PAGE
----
Do you live in the happiest country in the world? Recently I read the World Happiness Report (Edited by John Helliwell, Richard Layard and Jeffrey Sachs), which quantifies the levels of happiness in many countries around the world through data from Gallup World Polls from 2005 to 2011. Despite the economic advantages that many people in the United States enjoy as compared to others in the world, we are not the happiest country in the world. In fact, we are not even in the top 10. The United States is number 11 in happiness, behind Denmark, Finland, Norway, the Netherlands, Canada, Switzerland, Sweden, New Zealand, Australia, and Ireland. Even more interesting is that our level of happiness has remained about the same for decades.
The authors of the report provide some suggestions for why Americans are not the happiest people in the world, including:
- anxieties and uncertainty;
- social and economic inequality;
- a lack of social trust (trust of other people);
- declining confidence in our government;
- the craving of some for higher incomes; and
- our persistent desire for new material wants (the latest smartphone, the latest fashions).
To some extent there is truth to each of these ideas, but I think that there are other aspects which may make Americans unhappy as compared to people living in some other countries. Some reasons would fall under “social and economic inequality,” but others seem deeply rooted in our value system and the way that we lead our lives.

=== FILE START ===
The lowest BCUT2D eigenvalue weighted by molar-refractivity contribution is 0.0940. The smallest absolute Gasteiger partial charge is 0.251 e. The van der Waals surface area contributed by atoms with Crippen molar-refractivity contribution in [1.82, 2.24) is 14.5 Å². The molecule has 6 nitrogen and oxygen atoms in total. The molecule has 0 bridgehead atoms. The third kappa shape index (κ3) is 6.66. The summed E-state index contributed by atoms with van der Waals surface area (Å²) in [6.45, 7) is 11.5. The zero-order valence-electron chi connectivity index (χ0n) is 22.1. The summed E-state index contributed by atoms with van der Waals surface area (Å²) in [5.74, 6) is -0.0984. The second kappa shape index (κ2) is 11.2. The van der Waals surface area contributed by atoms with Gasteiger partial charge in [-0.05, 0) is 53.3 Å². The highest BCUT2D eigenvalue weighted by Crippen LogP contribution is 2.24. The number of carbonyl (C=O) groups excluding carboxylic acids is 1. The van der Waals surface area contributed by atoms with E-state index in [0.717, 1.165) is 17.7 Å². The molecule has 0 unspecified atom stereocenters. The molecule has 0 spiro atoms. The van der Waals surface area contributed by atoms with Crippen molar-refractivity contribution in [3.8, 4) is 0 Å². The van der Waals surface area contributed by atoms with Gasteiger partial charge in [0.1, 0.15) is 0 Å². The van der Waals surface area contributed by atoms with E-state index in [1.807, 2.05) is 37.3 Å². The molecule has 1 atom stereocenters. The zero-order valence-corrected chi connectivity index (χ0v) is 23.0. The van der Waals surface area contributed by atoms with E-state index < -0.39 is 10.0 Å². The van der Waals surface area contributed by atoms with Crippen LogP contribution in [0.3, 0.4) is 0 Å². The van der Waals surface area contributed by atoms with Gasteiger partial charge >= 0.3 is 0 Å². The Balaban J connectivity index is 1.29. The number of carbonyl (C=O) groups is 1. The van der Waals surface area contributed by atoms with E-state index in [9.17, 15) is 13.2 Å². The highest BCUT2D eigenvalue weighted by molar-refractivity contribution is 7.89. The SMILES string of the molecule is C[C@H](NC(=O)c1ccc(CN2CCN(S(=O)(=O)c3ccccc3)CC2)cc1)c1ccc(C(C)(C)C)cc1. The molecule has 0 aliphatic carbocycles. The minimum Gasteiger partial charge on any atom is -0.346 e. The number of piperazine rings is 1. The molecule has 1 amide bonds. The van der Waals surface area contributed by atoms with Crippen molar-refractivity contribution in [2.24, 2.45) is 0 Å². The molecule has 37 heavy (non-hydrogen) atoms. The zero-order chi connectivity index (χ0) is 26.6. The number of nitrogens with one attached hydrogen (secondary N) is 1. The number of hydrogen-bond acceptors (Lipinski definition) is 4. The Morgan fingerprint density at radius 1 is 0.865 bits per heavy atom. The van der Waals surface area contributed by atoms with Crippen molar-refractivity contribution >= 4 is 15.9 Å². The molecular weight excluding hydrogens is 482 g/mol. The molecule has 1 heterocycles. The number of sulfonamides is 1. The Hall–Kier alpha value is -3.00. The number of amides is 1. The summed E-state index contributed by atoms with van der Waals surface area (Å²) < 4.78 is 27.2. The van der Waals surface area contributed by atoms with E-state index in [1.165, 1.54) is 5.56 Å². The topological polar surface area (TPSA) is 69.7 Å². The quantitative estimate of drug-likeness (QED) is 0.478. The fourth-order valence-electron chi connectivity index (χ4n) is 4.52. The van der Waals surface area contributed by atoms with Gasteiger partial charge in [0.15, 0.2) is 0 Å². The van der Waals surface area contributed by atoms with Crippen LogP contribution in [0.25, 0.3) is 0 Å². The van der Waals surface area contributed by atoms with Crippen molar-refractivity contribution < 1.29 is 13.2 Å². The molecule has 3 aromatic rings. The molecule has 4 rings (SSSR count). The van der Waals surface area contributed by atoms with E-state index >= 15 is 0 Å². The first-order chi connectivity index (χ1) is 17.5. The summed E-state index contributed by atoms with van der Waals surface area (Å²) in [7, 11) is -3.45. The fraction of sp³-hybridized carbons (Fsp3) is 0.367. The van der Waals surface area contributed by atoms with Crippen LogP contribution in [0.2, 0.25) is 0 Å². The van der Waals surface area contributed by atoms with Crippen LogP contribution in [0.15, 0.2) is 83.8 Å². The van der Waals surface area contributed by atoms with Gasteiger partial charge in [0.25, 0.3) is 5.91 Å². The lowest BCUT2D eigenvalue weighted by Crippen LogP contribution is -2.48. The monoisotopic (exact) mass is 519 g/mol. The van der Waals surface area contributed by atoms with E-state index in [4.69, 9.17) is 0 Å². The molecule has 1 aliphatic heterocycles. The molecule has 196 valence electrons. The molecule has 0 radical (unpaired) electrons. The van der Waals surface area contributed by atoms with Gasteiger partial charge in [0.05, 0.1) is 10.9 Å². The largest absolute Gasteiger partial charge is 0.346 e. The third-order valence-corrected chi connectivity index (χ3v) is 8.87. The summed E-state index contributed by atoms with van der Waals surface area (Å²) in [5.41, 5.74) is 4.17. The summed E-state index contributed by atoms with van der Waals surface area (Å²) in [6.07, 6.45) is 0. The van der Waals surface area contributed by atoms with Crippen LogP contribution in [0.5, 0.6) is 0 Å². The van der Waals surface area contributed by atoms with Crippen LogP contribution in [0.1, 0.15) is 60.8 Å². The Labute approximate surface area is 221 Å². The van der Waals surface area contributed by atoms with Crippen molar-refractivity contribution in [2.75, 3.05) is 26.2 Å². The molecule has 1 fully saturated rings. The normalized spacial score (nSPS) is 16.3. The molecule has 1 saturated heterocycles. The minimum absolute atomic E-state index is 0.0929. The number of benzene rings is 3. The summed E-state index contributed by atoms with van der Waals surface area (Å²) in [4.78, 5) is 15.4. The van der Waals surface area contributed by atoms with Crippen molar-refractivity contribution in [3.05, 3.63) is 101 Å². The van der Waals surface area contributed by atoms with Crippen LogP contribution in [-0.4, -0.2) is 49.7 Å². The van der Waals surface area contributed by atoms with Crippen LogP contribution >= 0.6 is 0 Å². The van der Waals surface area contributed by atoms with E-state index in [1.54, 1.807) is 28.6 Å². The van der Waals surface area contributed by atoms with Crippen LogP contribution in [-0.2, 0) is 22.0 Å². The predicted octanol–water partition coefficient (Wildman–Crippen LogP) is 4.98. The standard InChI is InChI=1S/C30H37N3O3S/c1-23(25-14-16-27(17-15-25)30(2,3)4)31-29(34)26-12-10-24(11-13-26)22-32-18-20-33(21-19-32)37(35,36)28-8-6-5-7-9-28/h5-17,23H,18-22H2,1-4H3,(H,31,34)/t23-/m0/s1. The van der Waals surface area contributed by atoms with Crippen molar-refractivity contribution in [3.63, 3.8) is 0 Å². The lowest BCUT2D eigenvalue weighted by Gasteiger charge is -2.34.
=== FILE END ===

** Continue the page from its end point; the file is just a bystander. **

Other Reasons for Unhappiness of Americans
1. Many people lack affordable housing. In poorer countries, many people have no housing at all and lack things like running water and heat. Here in the United States, most people can access shelter, but many spend a lot of their paycheck paying for it with little left over to spend on other things. This makes us feel unhappy.
2. Many people lack access to health care. In poorer countries, people die from diseases that you never hear about in the United States, like malaria. In the United States, we tend to get chronic diseases, like diabetes and heart disease. Regardless, in both poor countries and in the United States, there are some people who cannot see a doctor for sickness or injury because it is not affordable. And so they often stay sick or spend all of their savings to get well, making them unhappy.
3. We work ourselves hard. We work a lot in the United States. We have multiple jobs. We work when we are sick, late at night, after we have just had a baby, and even when we are supposed to be taking vacation. As a result, we do not get enough sleep, and there is less time to enjoy the things for which we are working so hard. This makes many of us tired and unhappy.
4. We don’t take good care of ourselves. We tend to make choices that are hard on our bodies and do not pay attention to the ways that we can prevent diseases allowing us to live a long life. There is a long list of things that we could do to take better care of ourselves, including exercising more, eating better, sleeping better, stress management techniques, and getting preventive care. As Americans, we are not particularly good at taking care of ourselves.
So what do you think? Why has happiness not increased in the United States over many years? Why are we 11th in happiness globally?
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Category: Sources of Stress